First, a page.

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If the cops didn't read me my rights, case dismissed right?

Posted by Nathan Webb | Aug 29, 2014 | 0 Comments

If the arresting officer didn't read me my rights, case dismissed? Um, no.

Every DUI arrestee is subjected to some advisement of his or her right to remain silent and the intent of each officer is to provide you with your right to counsel, if requested.  However, sometimes that is not always completed. Each denial of counsel case can have different scenarios ranging from (1) outright denial to counsel to (2) a reasonable effort made by law enforcement to put someone in touch with counsel to (3) a lack of reasonable effort to get in touch with counsel.

In a recent case of mine, the trooper did make a reasonable effort to put my client into touch with counsel, but her efforts were in vain as both public defender agencies failed to respond to her inquiries. These calls to the public defender's office (attorney's on-call) went unanswered and put the trooper in a predicament not normally found. That is, she then had to wait 45 minutes until making up her mind to present the client with the opportunity to blow or decline.  Ultimately the judge in our case held the court itself had a responsibility to make counsel available as the public defender agencies were contracted through the court and had an obligation to respond.  Since no one did, the proper remedy, due to no fault of the trooper or my client was suppression of the "tainted" evidence, the breath test. In other scenarios, for example, when a trooper fails to provide the defendant with requested counsel the court's have discretion to dismiss a case.  See, City of Tacoma v. Myhre, State v. Pierce, City of Spokane v. Kruger and CrRLJ 3.1 All of these address the right to counsel.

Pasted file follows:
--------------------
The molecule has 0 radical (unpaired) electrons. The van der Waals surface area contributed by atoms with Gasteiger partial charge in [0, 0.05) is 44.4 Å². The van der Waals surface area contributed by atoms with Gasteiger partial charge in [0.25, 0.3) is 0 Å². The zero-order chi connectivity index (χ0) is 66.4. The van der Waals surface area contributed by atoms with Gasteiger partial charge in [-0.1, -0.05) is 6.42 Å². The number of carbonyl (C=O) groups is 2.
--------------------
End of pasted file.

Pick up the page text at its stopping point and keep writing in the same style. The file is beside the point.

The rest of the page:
Now, other times a defendant may be the cause of the "denial of right to counsel" by actions, such as being obstinate and not picking up the phone, fighting with officers, etc. and very likely those cases will have no action taken by the court (via dismissal or suppression).   All that being said, it is always best to ask to speak to an attorney and not to waive your right to remain silent.